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post #11 of 26 (permalink) Old 12-21-2011, 05:34 PM
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Quote:
Originally Posted by silvertonedevil View Post
You gotta slow it down, rippin line in for the next cast wont get many
How much slower than regular stripping would you estimate? Just a bit, or twice as slow?

I'll admit that I have no real intention of fishing the retrieve on my homewaters unless I've got a player interested (nip or boil), but I am more generally interested in what works for different people in various fisheries, and in this case in knowing how much of a full casting cycle people may spend stripping. Simple curiosity.

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post #12 of 26 (permalink) Old 12-21-2011, 06:46 PM
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I think as others have stated that the chances of hooking up after a pause on the hang down and a couple of initial strips are very rare. I suppose if you slowly stripped in as sivertonedevil suggests, chances would go up but I prefer to cover as much water as possible and I think the time wasted on slowly stripping can be better served in stepping down and making another cast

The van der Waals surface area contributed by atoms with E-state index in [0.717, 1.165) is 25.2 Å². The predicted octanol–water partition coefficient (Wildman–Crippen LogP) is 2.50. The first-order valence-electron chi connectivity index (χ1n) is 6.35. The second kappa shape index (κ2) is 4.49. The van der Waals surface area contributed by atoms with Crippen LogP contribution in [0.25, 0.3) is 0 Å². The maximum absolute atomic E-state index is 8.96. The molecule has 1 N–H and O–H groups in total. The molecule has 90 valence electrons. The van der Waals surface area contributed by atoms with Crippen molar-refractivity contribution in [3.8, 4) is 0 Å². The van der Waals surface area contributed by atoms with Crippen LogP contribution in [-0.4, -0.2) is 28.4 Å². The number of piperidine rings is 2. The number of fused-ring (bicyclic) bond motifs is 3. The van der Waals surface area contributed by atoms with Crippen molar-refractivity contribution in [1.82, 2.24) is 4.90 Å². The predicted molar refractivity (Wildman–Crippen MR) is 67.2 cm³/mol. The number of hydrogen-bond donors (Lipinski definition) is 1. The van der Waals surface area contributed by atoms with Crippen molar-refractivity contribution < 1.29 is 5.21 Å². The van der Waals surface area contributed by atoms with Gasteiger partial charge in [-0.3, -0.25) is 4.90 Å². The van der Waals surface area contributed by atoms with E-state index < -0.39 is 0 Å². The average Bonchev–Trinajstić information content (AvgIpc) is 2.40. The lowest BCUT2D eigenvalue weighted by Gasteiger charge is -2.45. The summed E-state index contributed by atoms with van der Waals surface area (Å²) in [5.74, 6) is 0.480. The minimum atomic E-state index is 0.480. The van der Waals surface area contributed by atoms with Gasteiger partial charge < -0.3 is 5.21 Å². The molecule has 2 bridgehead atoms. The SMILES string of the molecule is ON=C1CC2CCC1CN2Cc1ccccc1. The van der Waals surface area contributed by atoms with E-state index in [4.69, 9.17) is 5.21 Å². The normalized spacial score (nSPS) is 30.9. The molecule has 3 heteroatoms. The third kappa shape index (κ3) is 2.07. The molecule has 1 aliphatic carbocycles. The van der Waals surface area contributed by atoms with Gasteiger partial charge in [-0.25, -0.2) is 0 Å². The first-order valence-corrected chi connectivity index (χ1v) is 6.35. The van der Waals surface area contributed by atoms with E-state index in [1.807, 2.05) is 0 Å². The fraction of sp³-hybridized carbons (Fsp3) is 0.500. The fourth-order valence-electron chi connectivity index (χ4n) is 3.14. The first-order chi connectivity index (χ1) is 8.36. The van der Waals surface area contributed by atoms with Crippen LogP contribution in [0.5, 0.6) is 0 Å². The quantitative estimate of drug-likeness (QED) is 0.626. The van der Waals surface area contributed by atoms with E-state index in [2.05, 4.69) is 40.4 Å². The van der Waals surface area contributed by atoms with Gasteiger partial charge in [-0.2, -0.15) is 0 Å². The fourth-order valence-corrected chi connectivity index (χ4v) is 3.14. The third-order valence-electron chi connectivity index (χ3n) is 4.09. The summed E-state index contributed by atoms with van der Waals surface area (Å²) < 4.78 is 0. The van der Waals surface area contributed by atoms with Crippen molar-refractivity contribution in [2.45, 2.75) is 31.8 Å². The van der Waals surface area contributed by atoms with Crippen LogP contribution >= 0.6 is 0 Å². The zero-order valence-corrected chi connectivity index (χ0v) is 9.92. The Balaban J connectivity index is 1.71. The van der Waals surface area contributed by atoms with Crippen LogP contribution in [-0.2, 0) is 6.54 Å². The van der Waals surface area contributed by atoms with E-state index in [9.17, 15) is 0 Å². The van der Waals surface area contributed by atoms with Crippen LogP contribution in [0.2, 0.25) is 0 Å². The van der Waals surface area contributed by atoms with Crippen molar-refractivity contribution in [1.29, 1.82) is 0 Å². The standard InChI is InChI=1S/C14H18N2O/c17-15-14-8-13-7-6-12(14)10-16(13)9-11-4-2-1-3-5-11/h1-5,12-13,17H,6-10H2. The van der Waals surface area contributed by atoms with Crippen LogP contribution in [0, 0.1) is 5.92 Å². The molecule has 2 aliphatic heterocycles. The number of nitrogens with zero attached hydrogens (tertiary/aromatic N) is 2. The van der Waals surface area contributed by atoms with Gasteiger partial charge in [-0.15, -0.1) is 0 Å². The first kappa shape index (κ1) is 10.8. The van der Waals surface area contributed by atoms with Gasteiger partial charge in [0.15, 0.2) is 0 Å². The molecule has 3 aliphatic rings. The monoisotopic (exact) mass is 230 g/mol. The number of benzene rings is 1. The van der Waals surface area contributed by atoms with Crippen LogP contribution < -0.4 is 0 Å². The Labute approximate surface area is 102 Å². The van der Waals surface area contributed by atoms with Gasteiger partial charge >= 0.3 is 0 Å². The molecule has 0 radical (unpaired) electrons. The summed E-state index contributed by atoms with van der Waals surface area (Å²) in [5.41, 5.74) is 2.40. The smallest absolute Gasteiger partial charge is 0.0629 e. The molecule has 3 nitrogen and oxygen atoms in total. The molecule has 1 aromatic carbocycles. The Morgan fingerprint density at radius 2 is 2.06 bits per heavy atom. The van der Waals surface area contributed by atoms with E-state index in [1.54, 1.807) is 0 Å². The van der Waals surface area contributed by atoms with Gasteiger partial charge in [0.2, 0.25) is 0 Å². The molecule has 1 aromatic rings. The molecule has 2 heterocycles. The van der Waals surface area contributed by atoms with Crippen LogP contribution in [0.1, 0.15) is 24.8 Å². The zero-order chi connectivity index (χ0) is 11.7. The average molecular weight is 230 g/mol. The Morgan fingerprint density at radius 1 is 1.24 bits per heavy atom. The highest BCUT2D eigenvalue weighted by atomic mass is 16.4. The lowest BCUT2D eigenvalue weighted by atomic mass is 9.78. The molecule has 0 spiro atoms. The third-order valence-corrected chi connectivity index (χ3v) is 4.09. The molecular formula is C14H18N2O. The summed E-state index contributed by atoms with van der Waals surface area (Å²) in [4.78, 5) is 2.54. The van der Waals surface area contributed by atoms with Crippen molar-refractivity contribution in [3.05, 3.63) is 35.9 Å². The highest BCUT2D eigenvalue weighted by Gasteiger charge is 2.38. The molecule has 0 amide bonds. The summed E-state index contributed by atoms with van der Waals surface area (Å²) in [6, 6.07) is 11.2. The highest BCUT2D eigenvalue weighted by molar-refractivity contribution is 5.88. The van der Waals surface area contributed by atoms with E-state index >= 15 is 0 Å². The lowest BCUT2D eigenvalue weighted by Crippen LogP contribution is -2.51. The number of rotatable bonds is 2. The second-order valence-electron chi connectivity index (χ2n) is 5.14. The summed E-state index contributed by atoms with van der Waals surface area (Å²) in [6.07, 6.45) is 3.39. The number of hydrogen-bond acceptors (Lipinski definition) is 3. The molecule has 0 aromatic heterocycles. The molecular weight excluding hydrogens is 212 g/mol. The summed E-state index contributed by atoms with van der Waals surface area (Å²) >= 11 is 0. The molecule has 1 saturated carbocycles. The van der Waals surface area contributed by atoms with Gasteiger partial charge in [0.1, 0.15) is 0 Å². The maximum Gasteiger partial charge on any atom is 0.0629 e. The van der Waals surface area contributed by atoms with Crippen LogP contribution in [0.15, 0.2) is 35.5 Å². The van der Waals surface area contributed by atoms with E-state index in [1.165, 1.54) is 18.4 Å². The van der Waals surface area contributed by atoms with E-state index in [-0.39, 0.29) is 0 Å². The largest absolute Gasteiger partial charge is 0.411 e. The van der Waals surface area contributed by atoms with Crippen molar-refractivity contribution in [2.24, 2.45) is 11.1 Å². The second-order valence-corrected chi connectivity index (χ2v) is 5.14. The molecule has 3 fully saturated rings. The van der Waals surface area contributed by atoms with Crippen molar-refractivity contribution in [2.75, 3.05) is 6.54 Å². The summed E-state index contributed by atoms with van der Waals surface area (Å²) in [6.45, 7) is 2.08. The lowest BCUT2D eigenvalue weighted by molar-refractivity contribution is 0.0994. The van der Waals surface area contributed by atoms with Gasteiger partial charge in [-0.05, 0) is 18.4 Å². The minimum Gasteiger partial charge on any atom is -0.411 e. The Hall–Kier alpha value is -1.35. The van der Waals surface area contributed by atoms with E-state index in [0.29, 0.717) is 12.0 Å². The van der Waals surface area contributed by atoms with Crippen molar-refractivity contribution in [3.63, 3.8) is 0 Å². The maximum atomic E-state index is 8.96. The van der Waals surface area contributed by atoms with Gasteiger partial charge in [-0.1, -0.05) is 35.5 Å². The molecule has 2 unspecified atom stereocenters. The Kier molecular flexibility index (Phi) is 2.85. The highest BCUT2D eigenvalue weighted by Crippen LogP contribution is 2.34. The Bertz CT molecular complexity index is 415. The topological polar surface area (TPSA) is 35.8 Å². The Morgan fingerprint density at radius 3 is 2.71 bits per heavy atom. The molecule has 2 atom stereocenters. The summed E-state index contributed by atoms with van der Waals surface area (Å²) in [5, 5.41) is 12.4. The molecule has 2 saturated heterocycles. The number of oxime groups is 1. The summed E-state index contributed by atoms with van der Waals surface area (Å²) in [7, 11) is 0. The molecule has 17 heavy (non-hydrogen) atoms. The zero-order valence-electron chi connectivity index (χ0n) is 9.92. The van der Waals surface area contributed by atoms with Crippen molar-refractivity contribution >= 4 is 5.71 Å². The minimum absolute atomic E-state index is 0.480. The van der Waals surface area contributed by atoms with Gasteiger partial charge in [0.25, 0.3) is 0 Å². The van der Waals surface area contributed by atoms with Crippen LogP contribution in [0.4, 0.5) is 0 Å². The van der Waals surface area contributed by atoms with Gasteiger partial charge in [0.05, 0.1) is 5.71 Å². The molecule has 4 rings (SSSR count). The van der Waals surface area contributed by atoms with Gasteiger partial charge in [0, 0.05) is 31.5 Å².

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post #13 of 26 (permalink) Old 12-21-2011, 06:48 PM
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Originally Posted by SSPey View Post
How much slower than regular stripping would you estimate? Just a bit, or twice as slow?

I'll admit that I have no real intention of fishing the retrieve on my homewaters unless I've got a player interested (nip or boil), but I am more generally interested in what works for different people in various fisheries, and in this case in knowing how much of a full casting cycle people may spend stripping. Simple curiosity.
Slow it down to minnow speed not every cast but as you work down a run you can be fishing the bank side on the retrieve.. Ive got a lot of fish on the hangdown also.
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post #14 of 26 (permalink) Old 12-21-2011, 07:02 PM
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Just to clarify what you mean ... your approach of swimming the minnow in the shallows on a subset of casts isn't focused on provoking a take from a fish that followed the swing to shore, and instead is meant to cover the near shore with an alternate presentation? Interesting. What species?

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post #15 of 26 (permalink) Old 12-21-2011, 07:34 PM
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I wouldn't think it warrants changing line styles to target fish on the strip.